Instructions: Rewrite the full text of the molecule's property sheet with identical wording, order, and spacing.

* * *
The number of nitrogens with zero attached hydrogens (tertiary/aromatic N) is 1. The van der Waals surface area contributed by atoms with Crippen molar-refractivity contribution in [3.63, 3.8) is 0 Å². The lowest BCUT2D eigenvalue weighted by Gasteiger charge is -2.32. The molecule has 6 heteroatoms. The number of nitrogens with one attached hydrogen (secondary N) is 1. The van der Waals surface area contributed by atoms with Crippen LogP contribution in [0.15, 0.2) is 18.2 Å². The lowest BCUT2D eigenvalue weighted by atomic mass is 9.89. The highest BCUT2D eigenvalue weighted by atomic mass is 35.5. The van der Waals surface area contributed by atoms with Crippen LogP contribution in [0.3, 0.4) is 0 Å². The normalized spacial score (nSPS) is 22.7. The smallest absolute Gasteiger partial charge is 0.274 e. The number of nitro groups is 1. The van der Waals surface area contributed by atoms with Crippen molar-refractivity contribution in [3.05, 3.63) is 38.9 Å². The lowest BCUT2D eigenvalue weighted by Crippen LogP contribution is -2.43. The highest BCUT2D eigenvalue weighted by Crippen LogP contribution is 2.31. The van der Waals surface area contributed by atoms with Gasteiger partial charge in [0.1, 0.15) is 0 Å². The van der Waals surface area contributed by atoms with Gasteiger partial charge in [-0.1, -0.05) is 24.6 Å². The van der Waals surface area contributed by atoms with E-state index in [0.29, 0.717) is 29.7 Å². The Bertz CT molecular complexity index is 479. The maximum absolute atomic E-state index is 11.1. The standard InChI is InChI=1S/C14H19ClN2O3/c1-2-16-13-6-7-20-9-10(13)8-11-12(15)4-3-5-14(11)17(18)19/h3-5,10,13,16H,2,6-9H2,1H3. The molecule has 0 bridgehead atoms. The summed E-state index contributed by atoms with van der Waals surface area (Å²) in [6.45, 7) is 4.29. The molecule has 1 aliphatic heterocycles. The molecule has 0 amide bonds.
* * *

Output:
The number of nitrogens with zero attached hydrogens (tertiary/aromatic N) is 1. The van der Waals surface area contributed by atoms with Crippen molar-refractivity contribution in [3.63, 3.8) is 0 Å². The lowest BCUT2D eigenvalue weighted by Gasteiger charge is -2.32. The molecule has 6 heteroatoms. The number of nitrogens with one attached hydrogen (secondary N) is 1. The van der Waals surface area contributed by atoms with Crippen LogP contribution in [0.15, 0.2) is 18.2 Å². The lowest BCUT2D eigenvalue weighted by atomic mass is 9.89. The highest BCUT2D eigenvalue weighted by atomic mass is 35.5. The van der Waals surface area contributed by atoms with Crippen LogP contribution in [0.3, 0.4) is 0 Å². The normalized spacial score (nSPS) is 22.7. The smallest absolute Gasteiger partial charge is 0.274 e. The number of nitro groups is 1. The van der Waals surface area contributed by atoms with Crippen molar-refractivity contribution in [3.05, 3.63) is 38.9 Å². The lowest BCUT2D eigenvalue weighted by Crippen LogP contribution is -2.43. The highest BCUT2D eigenvalue weighted by Crippen LogP contribution is 2.31. The van der Waals surface area contributed by atoms with Gasteiger partial charge in [0.1, 0.15) is 0 Å². The van der Waals surface area contributed by atoms with Gasteiger partial charge in [-0.1, -0.05) is 24.6 Å². The van der Waals surface area contributed by atoms with E-state index in [0.29, 0.717) is 29.7 Å². The Bertz CT molecular complexity index is 479. The maximum absolute atomic E-state index is 11.1. The standard InChI is InChI=1S/C14H19ClN2O3/c1-2-16-13-6-7-20-9-10(13)8-11-12(15)4-3-5-14(11)17(18)19/h3-5,10,13,16H,2,6-9H2,1H3. The molecule has 0 bridgehead atoms. The summed E-state index contributed by atoms with van der Waals surface area (Å²) in [6.45, 7) is 4.29. The molecule has 1 aliphatic heterocycles. The molecule has 0 amide bonds.